CALL US: (07) 3367 0999 | EMAIL US:

Protecting your finances after separation

The end of a relationship is a particularly difficult time for most individuals – among the emotional pain comes the burdensome administrative tasks such as sorting out finances.

Although these tasks may seem tortuous/complicated; it is best to promptly address financial issues to safeguard your finances against misuse and ensure a piece of mind.

Here are three things to consider when protecting your finances after separation:

Joint accounts
If you think your former partner may exploit your finances, it is worth considering closing your joint accounts. Both account holders need to agree that the accounts should be closed. You will need to discuss how the remaining balance will be divided with your former partner, as you must have zero funds in the account before closing it. It is then necessary to establish your own account and redirect any direct debits or credits from your joint account to your new account (or make alternative arrangements).

Your will and power of attorney
Your will may not be the first thing to come to mind after a breakup, however, it is a critical document that needs to be reviewed, especially if your former partner is listed as a beneficiary or executor. After separating, review your will with a legal professional to make any necessary changes. If you appointed your former partner as your power of attorney, you may also consider revoking them upon separation. Again, a legal professional can aid you with this decision.

Home and other joint loans
Upon separation, it is best to advise any lender/s of your separation and the arrangements for paying the loan. Notify your bank if you wish to discontinue any redraw facilities or linked credit cards attached to your loan. Ask your bank for a written confirmation letter and keep a copy in case there are any issues down the track.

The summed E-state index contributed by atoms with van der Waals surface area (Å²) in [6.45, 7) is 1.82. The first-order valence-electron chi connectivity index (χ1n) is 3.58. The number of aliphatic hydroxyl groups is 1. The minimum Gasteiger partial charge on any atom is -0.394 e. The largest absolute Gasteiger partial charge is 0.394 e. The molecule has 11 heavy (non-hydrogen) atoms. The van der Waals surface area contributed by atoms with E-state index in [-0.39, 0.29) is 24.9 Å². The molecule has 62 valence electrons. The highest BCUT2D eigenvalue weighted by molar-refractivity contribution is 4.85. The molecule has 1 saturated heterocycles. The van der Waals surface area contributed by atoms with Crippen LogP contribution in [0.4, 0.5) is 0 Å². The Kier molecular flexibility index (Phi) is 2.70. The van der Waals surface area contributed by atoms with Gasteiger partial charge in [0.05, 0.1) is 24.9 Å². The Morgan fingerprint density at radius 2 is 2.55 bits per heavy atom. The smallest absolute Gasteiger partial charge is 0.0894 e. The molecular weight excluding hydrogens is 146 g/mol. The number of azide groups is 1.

Business
advice

taxation
planning

compliance
services

News

Tax on super death benefits for dependants vs non-dependants

July 9, 2020

A super death benefit is the super paid after a person’s death, usually to a nominated beneficiary. These benefits are subject to different tax treatments, depending on whether the beneficiaries are dependant or non-dependant.

Superannuation death benefits will generally be received tax-free by tax dependants, who are considered to be:

Dependants will not have to pay tax on the tax-free component of their super in the event that they:

However, they will be taxed at their marginal rate if they receive a capped benefit income stream and:

Not all super death benefits are subject to tax; for non-dependants, there is a taxable portion. This component is largely made up of after-tax super contributions that the deceased member has made.

Super death benefit payments are subject to tax when:

Non-dependants must calculate how much money in the super account is a:

The amount of tax non-dependants pay will be based on their marginal tax rate, however, this amount may be reduced by tax offsets. For the taxed element of the taxable component, the effective tax rate is your marginal tax rate of 17% (whichever is lower). For the untaxed element of the taxable component, the effective tax rate is 32% or your marginal tax rate (whichever is lower).